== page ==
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Crash stats under guard

A U.S. highway agency collects facts from fatal accidents, like location and weather. Should the public be able to see?

March 07, 2007|Ralph Vartabedian | Times Staff Writer

You might call it morbid fascination, the way people slow down to take a long look at accidents. But it is also cautionary and informative.

In the same way, a lot of motorists might like to know about fatal accidents at dangerous intersections and hazardous freeway segments they use.

Such information is readily available, but the federal government won't let the public have it. It is part of a bigger problem with what critics call the National Highway Traffic Safety Administration's culture of secrecy.

The safety administration has routinely blocked access to all kinds of important safety information, including potential safety defects reported by the auto industry to the agency, according to safety advocates.

"The public has a right to know," said Joan Claybrook, president of the watchdog group Public Citizen and a former chief of the safety administration. "After all, the public is the one getting killed and injured."

To be fair, the agency gets sued from all sides, including by the auto industry trying to prevent disclosure of data. Federal privacy laws also limit what the agency can disclose. Nonetheless, some of the agency's actions seem dubious. Consider the issue of where fatal accidents occur.

R.A. Whitworth, whose Maryland-based company conducts highway safety research for attorneys, insurance companies and even government agencies, discovered a few years ago that federal regulators were collecting the global coordinates of fatal accidents and linking them to its database, known as the Fatality Analysis Reporting System, or FARS. The database is one of the most important kept by the federal government.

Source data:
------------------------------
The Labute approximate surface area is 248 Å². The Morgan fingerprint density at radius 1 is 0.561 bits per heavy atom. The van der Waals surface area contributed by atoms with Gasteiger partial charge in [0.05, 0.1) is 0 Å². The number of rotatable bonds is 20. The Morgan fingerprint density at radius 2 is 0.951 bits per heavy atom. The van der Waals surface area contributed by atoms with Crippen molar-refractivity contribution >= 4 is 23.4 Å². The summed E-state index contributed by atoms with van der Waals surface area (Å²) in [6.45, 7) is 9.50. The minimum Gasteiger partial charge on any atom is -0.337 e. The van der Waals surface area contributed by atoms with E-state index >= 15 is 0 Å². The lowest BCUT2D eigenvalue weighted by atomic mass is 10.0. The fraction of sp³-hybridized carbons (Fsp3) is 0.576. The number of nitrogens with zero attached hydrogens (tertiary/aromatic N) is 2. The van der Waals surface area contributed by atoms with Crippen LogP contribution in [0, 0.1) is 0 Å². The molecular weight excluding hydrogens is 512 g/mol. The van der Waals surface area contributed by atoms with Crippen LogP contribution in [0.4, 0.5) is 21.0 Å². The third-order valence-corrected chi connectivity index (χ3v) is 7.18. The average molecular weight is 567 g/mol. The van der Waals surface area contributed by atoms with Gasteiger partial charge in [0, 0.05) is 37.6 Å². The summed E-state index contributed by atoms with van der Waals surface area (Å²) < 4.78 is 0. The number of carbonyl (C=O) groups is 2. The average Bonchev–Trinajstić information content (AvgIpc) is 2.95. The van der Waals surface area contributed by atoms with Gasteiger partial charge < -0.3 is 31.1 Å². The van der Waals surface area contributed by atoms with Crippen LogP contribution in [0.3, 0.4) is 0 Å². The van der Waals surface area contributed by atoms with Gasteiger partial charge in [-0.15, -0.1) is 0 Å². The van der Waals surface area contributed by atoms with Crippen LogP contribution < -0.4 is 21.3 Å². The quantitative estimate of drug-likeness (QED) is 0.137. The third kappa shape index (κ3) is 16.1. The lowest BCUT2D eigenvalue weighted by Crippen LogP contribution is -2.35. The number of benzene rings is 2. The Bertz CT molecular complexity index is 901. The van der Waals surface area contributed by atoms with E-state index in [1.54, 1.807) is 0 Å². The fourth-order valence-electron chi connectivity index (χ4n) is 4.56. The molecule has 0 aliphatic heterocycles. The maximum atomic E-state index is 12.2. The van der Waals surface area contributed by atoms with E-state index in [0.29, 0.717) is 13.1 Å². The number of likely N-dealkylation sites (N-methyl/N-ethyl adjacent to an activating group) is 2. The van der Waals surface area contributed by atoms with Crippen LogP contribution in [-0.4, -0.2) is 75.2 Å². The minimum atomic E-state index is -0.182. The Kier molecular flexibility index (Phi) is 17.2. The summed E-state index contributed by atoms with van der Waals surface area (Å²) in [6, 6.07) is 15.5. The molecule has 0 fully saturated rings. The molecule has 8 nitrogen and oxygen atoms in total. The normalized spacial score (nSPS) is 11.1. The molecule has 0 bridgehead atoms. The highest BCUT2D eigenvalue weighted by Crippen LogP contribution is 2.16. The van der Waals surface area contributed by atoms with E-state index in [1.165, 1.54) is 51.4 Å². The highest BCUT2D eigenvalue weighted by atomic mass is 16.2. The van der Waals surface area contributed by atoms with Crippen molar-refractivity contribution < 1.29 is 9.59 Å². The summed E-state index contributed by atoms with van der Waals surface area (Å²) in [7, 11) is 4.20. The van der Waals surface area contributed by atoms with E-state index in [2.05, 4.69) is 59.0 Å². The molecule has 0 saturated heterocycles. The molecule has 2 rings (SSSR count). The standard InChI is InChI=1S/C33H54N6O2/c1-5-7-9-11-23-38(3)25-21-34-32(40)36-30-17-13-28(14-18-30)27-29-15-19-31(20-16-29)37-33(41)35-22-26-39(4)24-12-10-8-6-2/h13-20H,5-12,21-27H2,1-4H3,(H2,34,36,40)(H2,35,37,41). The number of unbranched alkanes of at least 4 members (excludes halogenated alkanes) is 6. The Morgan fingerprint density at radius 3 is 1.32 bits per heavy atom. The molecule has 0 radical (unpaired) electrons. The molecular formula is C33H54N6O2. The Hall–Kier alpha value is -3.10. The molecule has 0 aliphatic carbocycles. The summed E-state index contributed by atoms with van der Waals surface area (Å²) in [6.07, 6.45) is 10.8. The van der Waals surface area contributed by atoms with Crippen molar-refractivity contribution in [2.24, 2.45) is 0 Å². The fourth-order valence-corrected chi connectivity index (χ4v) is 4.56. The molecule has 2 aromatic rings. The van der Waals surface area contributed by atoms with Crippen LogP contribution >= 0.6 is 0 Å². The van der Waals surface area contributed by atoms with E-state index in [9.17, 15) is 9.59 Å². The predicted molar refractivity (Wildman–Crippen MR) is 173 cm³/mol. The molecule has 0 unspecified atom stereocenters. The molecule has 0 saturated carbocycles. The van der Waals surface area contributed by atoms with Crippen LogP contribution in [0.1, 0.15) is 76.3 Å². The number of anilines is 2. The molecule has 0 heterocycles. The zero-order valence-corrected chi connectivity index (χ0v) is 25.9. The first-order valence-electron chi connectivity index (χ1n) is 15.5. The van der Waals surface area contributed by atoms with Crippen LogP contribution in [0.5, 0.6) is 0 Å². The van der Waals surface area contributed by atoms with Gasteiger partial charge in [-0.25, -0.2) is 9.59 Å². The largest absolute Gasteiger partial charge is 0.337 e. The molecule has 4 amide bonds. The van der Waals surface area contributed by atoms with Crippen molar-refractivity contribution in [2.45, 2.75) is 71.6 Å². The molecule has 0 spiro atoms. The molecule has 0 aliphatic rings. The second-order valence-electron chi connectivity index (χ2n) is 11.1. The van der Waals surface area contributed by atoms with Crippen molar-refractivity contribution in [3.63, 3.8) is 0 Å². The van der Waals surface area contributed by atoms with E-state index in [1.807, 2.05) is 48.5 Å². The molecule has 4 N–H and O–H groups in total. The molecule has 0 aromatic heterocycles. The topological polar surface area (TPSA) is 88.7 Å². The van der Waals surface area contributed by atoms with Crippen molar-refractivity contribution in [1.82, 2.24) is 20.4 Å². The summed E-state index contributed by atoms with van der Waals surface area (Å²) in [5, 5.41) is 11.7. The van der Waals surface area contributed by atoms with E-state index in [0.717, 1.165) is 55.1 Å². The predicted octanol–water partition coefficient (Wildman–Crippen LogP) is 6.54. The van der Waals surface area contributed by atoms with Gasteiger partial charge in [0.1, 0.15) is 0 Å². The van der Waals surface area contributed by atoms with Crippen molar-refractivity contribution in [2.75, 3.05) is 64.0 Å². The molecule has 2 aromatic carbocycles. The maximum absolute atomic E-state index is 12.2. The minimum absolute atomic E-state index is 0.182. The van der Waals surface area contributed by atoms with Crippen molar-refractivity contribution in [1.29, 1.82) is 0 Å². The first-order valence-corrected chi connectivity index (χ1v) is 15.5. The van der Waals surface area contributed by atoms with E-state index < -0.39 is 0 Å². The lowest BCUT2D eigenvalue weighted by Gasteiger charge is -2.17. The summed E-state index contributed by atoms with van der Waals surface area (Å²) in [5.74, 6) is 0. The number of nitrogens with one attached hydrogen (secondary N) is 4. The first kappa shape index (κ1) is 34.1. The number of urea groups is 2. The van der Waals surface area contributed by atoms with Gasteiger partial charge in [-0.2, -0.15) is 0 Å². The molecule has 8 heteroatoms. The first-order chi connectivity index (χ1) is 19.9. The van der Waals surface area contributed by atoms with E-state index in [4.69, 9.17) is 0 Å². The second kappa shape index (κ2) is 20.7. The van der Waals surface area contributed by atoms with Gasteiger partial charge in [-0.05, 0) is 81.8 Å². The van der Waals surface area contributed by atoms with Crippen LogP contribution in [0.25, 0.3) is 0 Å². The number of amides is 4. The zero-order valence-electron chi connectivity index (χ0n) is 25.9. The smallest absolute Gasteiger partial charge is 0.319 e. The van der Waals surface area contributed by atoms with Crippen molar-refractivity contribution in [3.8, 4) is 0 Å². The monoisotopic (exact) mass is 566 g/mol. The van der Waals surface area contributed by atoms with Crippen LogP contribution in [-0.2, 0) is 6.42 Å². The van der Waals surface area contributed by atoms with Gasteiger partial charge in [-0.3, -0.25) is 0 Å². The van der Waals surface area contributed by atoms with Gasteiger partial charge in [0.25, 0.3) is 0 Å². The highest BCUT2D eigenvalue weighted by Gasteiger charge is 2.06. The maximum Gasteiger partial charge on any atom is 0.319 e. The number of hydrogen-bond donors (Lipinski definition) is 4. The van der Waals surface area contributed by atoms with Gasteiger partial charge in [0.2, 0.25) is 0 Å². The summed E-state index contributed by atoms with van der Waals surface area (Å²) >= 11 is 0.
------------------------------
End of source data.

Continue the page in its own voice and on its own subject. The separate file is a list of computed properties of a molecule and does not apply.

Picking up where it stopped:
Almost by happenstance, Whitworth discovered on the agency's website in 2004 the geographic coordinates of fatal accidents. He immediately saw the value: He could create maps of accidents, providing insights into where they were occurring on any given day and under what conditions.

He downloaded the data to his computer, but a few days later it was gone from the website. He called the agency and explained that the data had disappeared and he would like the agency to repost it. Officials called the posting a mistake and said he should erase it from his own computer, he recalled.

Whitworth waited until the following year, to see if the agency would again mistakenly post the data. This time, it did not. So he filed a Freedom of Information Act request with the agency in September 2005. The request was denied.

The rejection letter said that "the disclosure would constitute a clearly unwarranted invasion of personal privacy." Exactly how a set of coordinates would invade a dead person's privacy was not made clear. Police routinely release the names of fatal-accident victims.

What's more, the FARS database already contains the highway number and mileage marker of fatal accidents, but having the exact Earth coordinates allows the data to be analyzed more systematically. FARS contains lots of data, such as vehicle types, blood alcohol levels and weather conditions.

"If you accept their position, then there is nothing in the FARS database that could not be withheld from the public," Whitworth said. "That's what really worries me."

Whitworth appealed the decision in November 2005, but never heard back from the agency.

What did he learn from the 2004 data that he downloaded? Among other things, he discovered an alarming number of crashes of sport utility vehicles occurred on hot days on Interstate 15 in San Bernardino County, as Southern Californians headed to Las Vegas. That interested him, because he is doing research for attorneys suing Ford Motor Co. for rollovers involving Explorers equipped with Firestone tires.

"Is there a disconnect between where the money is needed to curb fatal accidents and where it is actually going?" Whitworth wonders. "I don't know, but I am not satisfied with the answers I am getting."

Another huge issue for safety advocates involves the early warning system for vehicle safety defects. After the problem linked to Explorers' tires surfaced, Congress passed a law called the TREAD Act, requiring that manufacturers vastly increase defect reporting to NHTSA, including allegations of defects that involve fatal accidents.

The agency was going to make those reports public, but then pulled back at the last minute when it issued its formal rule, said Claybrook. Public Citizen sued, but so did automakers trying to restrict the release of data. NHTSA officials say until the suits are resolved, they aren't going to make the data public. Other consumer groups gripe that the agency refuses to disclose a lot of other information it receives on its safety hotline.

"They share the information with the auto industry, but not the public," said Jackie Gillan, vice president of Advocates for Highway and Auto Safety. "We have a terrible time getting information. It is always a struggle."

ralph.vartabedian@latimes.com

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